Also, villainy, as I said earlier, is only one of the directions that dangerousness goes. The other is heroism. The heroes in The Stuff of Legend do not always talk or luck their way out of situations. Sometimes they act, and some of their actions have a severity to them and cannot be taken back. I will not entertain the question here whether there can be good without evil or whether heroism and villainy are not the same in the end. The good does not always win the day, in life, but, as Aristotle says, the true and the just are by nature stronger than their opposites (Rhetoric 1.1.12), and the same goes for the good. Heroism at its core is the superior force of the good. Therefore, without revealing the final slate of victories and defeats, I can say that the Jester represents the dangerousness of a hero like a hero, no matter the odds.
I should say something about the series’ title. The Stuff of Legend, to my ear, is a double-entendre. The title may mean that the creators draw from the “stuff” of legend, and many elements, as I have detailed, come from what would have to be called modern “legends.” The title may also mean that the series is aimed to become the “stuff” of legend in some way or other, not in the culture at large as a pop culture phenomenon, but in the minds of some young-at-heart readers. The series, though well-designed and glossy in its own way, is not the bright and shiny product mass-manufactured for consumption. Dingy and worn, as it were, it is designed to be the treasure that only some children discover and cherish, a few here, another few there.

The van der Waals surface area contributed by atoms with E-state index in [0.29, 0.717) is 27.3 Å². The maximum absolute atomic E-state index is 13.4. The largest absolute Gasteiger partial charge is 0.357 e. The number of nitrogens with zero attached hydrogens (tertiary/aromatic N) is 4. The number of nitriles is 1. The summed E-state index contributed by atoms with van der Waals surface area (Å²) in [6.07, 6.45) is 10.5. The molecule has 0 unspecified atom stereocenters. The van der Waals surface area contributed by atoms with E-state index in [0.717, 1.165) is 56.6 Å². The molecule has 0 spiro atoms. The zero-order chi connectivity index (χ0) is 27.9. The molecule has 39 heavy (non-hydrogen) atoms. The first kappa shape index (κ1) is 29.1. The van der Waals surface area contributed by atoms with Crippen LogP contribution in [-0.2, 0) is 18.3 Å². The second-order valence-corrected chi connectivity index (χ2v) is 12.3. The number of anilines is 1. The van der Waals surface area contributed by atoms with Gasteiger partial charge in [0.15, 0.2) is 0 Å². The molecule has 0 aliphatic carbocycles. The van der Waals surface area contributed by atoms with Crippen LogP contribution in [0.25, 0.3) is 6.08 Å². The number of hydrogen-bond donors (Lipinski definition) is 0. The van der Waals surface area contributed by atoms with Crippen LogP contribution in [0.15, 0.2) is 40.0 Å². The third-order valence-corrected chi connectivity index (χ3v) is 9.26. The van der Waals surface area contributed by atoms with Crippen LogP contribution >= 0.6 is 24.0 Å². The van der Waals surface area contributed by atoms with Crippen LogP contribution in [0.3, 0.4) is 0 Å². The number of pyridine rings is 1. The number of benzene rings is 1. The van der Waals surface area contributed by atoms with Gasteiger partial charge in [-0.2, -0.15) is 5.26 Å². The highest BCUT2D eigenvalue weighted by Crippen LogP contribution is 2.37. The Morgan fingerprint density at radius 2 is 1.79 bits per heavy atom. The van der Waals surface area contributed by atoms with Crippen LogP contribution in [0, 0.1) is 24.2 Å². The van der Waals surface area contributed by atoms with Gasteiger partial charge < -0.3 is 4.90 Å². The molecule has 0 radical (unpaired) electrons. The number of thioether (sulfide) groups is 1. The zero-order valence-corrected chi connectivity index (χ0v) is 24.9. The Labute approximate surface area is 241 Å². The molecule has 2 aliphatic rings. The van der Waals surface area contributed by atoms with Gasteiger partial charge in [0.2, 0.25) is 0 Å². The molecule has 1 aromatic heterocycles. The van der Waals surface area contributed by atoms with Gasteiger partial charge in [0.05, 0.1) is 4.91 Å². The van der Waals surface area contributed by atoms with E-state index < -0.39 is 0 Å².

In aiming at legendary status in formative minds, the series shows its excellence as a work of art, because the actions in it, which appeal so well to the imagination, are the sorts of actions that enter into legends, even if the personages who perform those actions are not. The “stuff” of legend, then, has another, somewhat ironic sense as the humble, homely material in those stuffed toy animals who become the fair, noble personages of legendary tales.
Books 1, 2, and 3 also look fantastic on Comixology and are currently available for $6.99 or less, a substantial discount from the cover price.